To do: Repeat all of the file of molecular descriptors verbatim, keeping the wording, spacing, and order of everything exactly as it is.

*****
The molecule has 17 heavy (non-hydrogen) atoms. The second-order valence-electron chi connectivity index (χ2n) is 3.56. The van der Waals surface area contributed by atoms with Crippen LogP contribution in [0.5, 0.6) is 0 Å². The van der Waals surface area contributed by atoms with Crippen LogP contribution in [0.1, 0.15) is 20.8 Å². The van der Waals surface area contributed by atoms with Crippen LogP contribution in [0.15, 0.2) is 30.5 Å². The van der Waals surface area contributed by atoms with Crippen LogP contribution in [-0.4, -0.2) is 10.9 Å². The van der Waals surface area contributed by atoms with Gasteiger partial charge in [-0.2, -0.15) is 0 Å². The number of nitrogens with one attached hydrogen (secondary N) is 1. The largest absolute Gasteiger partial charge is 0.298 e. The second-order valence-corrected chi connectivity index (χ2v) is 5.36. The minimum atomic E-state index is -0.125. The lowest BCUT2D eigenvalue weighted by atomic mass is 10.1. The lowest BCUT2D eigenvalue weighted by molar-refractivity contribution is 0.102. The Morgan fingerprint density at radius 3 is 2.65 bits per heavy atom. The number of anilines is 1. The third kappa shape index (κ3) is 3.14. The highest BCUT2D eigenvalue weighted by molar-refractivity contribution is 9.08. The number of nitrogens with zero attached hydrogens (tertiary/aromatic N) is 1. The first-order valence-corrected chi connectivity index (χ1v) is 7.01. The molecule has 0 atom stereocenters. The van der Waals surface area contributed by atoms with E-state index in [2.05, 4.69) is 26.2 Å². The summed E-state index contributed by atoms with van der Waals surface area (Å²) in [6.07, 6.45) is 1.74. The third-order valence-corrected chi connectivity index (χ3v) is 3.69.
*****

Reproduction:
The molecule has 17 heavy (non-hydrogen) atoms. The second-order valence-electron chi connectivity index (χ2n) is 3.56. The van der Waals surface area contributed by atoms with Crippen LogP contribution in [0.5, 0.6) is 0 Å². The van der Waals surface area contributed by atoms with Crippen LogP contribution in [0.1, 0.15) is 20.8 Å². The van der Waals surface area contributed by atoms with Crippen LogP contribution in [0.15, 0.2) is 30.5 Å². The van der Waals surface area contributed by atoms with Crippen LogP contribution in [-0.4, -0.2) is 10.9 Å². The van der Waals surface area contributed by atoms with Gasteiger partial charge in [-0.2, -0.15) is 0 Å². The number of nitrogens with one attached hydrogen (secondary N) is 1. The largest absolute Gasteiger partial charge is 0.298 e. The second-order valence-corrected chi connectivity index (χ2v) is 5.36. The minimum atomic E-state index is -0.125. The lowest BCUT2D eigenvalue weighted by atomic mass is 10.1. The lowest BCUT2D eigenvalue weighted by molar-refractivity contribution is 0.102. The Morgan fingerprint density at radius 3 is 2.65 bits per heavy atom. The number of anilines is 1. The third kappa shape index (κ3) is 3.14. The highest BCUT2D eigenvalue weighted by molar-refractivity contribution is 9.08. The number of nitrogens with zero attached hydrogens (tertiary/aromatic N) is 1. The first-order valence-corrected chi connectivity index (χ1v) is 7.01. The molecule has 0 atom stereocenters. The van der Waals surface area contributed by atoms with E-state index in [2.05, 4.69) is 26.2 Å². The summed E-state index contributed by atoms with van der Waals surface area (Å²) in [6.07, 6.45) is 1.74. The third-order valence-corrected chi connectivity index (χ3v) is 3.69.